4 Reasons Why Batman: Year One Should Be Your First Batman Comic
1. The City As CharacterHere’s a fun game: What makes a good Batman story? Is it Bruce Wayne? There have been good Batman stories with the cowl being carried by former Robin and usual Nightwing Dick Grayson, and beyond that, several Batman comics have had
1. The City As Character
Here’s a fun game: What makes a good Batman story? Is it Bruce Wayne? There have been good Batman stories with the cowl being carried by former Robin and usual Nightwing Dick Grayson, and beyond that, several Batman comics have had a primary focus on one of his iconic rogues. The common thread of Batman comics is the atmosphere.
That atmosphere is Gotham.
Gotham is such a pervasive aspect of Batman stories that it’s often overlooked, but unlike real life cities in other comics or other fictional cities like Metropolis, Gotham never seems incidental or interchangeable. The seedy, gothic noir of Gotham is so well established and, for lack of a better word, characterized that it transcends the typical idea of a setting. There’s a reason the Fox show is called Gotham and not Rogues. Gotham is the connection to the idea of a Batman story more than anything else. And do you know which Batman comic might paint the best portrait of Gotham, in all its gritty, seedy glory?
That’s right, Year One.
We see the city that molds Bruce Wayne, further shapes James Gordon and Selina Kyle, and the way it weighs on every character from start to finish, with the difference between heroes and villains being the difference between those who fold under that weight.
2. A Sign of the Times
1986 and 1987 are interesting years in comic history. Maus had been released in ‘86, which changed the critical perception of the levels to which comics could aspire, while Chris Claremont, Louise Simonson, and Walter Simonson were arguably at creative peaks with their respective roles in writing Marvel’s “Mutant Massacre” arc, as well as Frank Miller’s revamp of the Daredevil comic, which in 1987 was somehow pushed to the character’s peak by writer Ann Nocenti. Over that two year period of time, Frank Miller and Alan Moore each delivered what is likely the trinity of 80’s comics in Miller’s Batman: Year One and The Dark Knight Returns, while Moore’s Watchmen has a reputation that rivals novels in the literary canon.
Of this pulpy trilogy, Year One is easily the most accessible and grounded. A lot of Dark Knight Returns’ strength lies in the way that it builds on expectations of Batman and Gotham as a setting, while Watchmen can get a little too cerebral at times with its ambitions feeling daunting. Year One is more welcoming, as its status among those other two titles is more of a affirmation of the shifting tone of comics than the powderkeg blowing the entire things up. Its indicative of the changing climate and themes involved in comics from that point forward, and if you’ve picked up a comic published after that time, you’ve seen the DNA of Year One.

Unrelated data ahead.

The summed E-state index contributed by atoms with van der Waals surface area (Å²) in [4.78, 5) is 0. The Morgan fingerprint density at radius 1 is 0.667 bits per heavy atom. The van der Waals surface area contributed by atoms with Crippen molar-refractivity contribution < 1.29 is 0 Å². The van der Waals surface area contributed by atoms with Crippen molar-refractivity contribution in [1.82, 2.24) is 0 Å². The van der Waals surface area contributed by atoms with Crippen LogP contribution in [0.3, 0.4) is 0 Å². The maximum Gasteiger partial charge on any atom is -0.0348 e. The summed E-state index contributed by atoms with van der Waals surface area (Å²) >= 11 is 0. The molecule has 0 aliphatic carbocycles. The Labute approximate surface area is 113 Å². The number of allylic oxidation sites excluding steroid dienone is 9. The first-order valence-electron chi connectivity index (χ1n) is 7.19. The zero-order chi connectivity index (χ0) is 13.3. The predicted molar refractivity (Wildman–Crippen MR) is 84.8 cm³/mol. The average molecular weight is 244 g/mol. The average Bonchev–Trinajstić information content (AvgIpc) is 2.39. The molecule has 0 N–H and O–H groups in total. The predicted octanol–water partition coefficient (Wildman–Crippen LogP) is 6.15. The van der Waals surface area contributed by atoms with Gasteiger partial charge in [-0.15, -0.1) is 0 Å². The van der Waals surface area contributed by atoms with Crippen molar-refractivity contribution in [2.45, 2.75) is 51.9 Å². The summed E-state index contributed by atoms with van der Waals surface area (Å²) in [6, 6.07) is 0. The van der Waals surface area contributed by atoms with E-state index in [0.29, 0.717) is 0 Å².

3. James Gordon
What might be most surprising for new readers is the way Year One presents its secondary protagonist, James Gordon. Year One follows a Gordon who is new to Gotham, not yet a commissioner, and perhaps above all deeply human. Gordon is exceptionally competent and more than a few times is Miller’s badass star, but he isn’t perfect, and we see his personal life in shambles as he slips into an affair while his wife is pregnant.
His personal failings only make him that much more interesting to read, as he is often more compelling than Bruce Wayne — partially due to Gordon’s much more readable handwritten narration. His hard-boiled persona also keeps the comic squarely in the noir roots that it needs to create the atmosphere. Gordon might not be a Gotham native, but he is more essential to the city’s oppressive presence than Batman.
4. Despite Being Retconned, It Still Stands as the Thematic Origin
When the New 52 retconned much of DC’s history, Batman writer Scott Snyder served up the new official origin for Batman in Zero Year. While Zero Year is undoubtedly a good story from one of Batman’s best modern writers, you can even see in the title why it will never feel definitive, even if it is canonical. Year One is such a remarkably strong comic and origin that sets up everything you really need to understand future Batman stories that even the comic that was supposed to replacement had to title itself in reaction to Year One.
And Zero Year itself is deeply indebted to Year One in terms of actual plot, as is much of Batman’s presentation in film, with Christopher Nolan appearing to be the comic’s biggest fan. It’s pretty hard culturally to avoid Batman’s origin story, especially if you’re reading this, but what makes Year One perhaps the best starting point more than anything is the way that it gives readers exactly what to expect from any Batman comic after it.